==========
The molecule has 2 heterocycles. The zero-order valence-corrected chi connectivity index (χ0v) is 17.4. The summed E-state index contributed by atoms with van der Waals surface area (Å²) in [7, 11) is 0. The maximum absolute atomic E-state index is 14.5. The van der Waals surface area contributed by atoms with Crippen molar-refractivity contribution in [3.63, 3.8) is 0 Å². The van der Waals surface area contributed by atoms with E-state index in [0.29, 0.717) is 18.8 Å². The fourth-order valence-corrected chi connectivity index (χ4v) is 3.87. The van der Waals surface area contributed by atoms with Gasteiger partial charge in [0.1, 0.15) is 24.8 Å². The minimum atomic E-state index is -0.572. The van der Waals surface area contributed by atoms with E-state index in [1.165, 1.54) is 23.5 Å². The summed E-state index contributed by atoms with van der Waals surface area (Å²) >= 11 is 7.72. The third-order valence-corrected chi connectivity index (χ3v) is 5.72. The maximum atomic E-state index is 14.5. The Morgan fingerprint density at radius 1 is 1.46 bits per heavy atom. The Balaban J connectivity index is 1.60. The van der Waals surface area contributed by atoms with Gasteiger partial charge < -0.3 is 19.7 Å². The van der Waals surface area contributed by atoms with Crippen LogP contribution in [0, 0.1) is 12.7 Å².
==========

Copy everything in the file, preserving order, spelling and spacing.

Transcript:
The molecule has 2 heterocycles. The zero-order valence-corrected chi connectivity index (χ0v) is 17.4. The summed E-state index contributed by atoms with van der Waals surface area (Å²) in [7, 11) is 0. The maximum absolute atomic E-state index is 14.5. The van der Waals surface area contributed by atoms with Crippen molar-refractivity contribution in [3.63, 3.8) is 0 Å². The van der Waals surface area contributed by atoms with E-state index in [0.29, 0.717) is 18.8 Å². The fourth-order valence-corrected chi connectivity index (χ4v) is 3.87. The van der Waals surface area contributed by atoms with Gasteiger partial charge in [0.1, 0.15) is 24.8 Å². The minimum atomic E-state index is -0.572. The van der Waals surface area contributed by atoms with E-state index in [1.165, 1.54) is 23.5 Å². The summed E-state index contributed by atoms with van der Waals surface area (Å²) >= 11 is 7.72. The third-order valence-corrected chi connectivity index (χ3v) is 5.72. The maximum atomic E-state index is 14.5. The Morgan fingerprint density at radius 1 is 1.46 bits per heavy atom. The Balaban J connectivity index is 1.60. The van der Waals surface area contributed by atoms with Gasteiger partial charge < -0.3 is 19.7 Å². The van der Waals surface area contributed by atoms with Crippen LogP contribution in [0, 0.1) is 12.7 Å².